Wednesday, September 20, 2023

Mr Bennet’s Bride by Emma Wood. Directed by Aarne Neeme. Canberra Repertory Society, Canberra REP Theatre. Sept 7-23. Reviewed by Alanna Maclean

Sean Sadimoen (James Bennet) and Stephanie Waldron (Emily Gardiner).Photo: Karina Hudson


EMMA Wood’s Mr Bennet’s Bride makes a splendid prequel to Jane Austen’s Pride and Prejudice.

It explains how the parents of the Bennet girls, so seemingly uncomfortably matched in the novel, came to be married. And it’s a cautionary tale, given a lively and perceptive production by director Aarne Neeme, well supported by Anna Senior’s costumes,Mike Moloney’s lighting and an economical revolving set from Andrew Kay.

Here are all the threads that lead to the  novel. Young James Bennet (Sean Sadimoen) is too absorbed in reading to consider marriage. Father Robert (Robert de Fries) is much more conscious of the fact that the Longbourn estate is entailed to male descendants.

The Collins family has just produced  such a descendant and gloriously obnoxious father Benedict Collins (Terry Johnson) is wasting no time in boasting of the infant’s health. Robert’s wife having died giving birth to James and Robert not remarrying means much depends on James’ choice of a bride. Robert and his widowed sister Mary Ellingworth (Liz St Clair Long) despair of James’ capacity to see this.

James turns down the not very interested Clara (Cameron Rose) who is being towed round by her hopeful mother (Rina Onorato) (two short insightful performances here) but is finally gobsmacked by the vivacity of Emily Gardiner (Stephanie Waldron).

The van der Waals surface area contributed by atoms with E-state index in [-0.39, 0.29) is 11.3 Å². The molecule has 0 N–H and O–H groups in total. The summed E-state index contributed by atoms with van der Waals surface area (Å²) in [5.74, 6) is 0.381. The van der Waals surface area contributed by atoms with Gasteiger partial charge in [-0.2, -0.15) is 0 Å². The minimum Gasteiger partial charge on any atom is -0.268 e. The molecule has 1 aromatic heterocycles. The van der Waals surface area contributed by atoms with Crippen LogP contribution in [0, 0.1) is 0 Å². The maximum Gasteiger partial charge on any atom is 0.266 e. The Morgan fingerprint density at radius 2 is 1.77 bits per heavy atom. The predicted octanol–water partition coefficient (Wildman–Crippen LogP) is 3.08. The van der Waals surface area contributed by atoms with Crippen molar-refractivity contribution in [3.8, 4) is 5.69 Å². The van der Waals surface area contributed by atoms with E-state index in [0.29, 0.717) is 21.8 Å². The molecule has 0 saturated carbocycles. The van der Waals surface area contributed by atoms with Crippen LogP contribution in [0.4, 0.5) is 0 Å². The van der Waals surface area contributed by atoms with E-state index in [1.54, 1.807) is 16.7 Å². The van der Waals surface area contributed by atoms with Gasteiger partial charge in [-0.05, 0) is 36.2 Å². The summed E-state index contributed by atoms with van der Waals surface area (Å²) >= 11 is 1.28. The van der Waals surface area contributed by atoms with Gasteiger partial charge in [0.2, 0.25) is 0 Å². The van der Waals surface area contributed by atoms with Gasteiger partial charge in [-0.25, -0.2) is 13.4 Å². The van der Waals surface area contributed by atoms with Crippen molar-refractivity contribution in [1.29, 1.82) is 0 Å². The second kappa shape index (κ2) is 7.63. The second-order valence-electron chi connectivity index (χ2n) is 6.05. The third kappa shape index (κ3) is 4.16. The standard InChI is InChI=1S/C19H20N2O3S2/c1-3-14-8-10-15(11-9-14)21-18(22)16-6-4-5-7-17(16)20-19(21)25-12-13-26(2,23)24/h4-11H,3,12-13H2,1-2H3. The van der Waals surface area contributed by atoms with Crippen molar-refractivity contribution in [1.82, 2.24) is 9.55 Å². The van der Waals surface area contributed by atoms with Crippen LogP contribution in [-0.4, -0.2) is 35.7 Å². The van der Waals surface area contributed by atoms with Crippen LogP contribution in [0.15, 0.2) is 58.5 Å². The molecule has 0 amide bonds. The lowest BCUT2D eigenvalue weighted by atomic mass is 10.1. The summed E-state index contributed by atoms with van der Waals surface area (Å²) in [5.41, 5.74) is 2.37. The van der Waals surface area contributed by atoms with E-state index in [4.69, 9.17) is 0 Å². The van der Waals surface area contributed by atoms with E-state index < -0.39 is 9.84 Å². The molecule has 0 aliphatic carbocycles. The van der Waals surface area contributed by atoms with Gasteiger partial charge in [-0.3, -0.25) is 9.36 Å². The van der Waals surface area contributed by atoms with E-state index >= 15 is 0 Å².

Who is much more interested in the dresses and the carry on that a wedding will entail. James’ realisation of her character and his future is a moment done without words but played revealingly by Sadimoen.

Of course there will be 5 daughters and no sons. But, given the advantageous marriages of the two eldest, there will be compensations for the eventual loss of Longbourn. The audience comes in with that foreknowledge if they have read Pride and Prejudice.

And the play will more than satisfy those readers. It’s funny and moving, it understands the Austen idiom and it does justice to those characters who will continue on into the novel.

There are particularly lovely performances from De Fries as Robert, troubled for his son’s future and still mourning for that son’s mother, St Clair Long  as the warm and supportive Maria Ellingworth,  Sally Rynveld as the sensible housekeeper Mrs Graves, and Waldron as the woman who will become the exasperating mother of the five Bennet girls. Iain Murray as her manipulative father George and Kate Harris as her giggling mother Sarah shows clearly the power of inheritance.

Austen is a hard act to follow (or to precede) but Emma Wood’s version of the Bennets’ wooing has an emotional and verbal accuracy about it that is highly convincing and very enjoyable.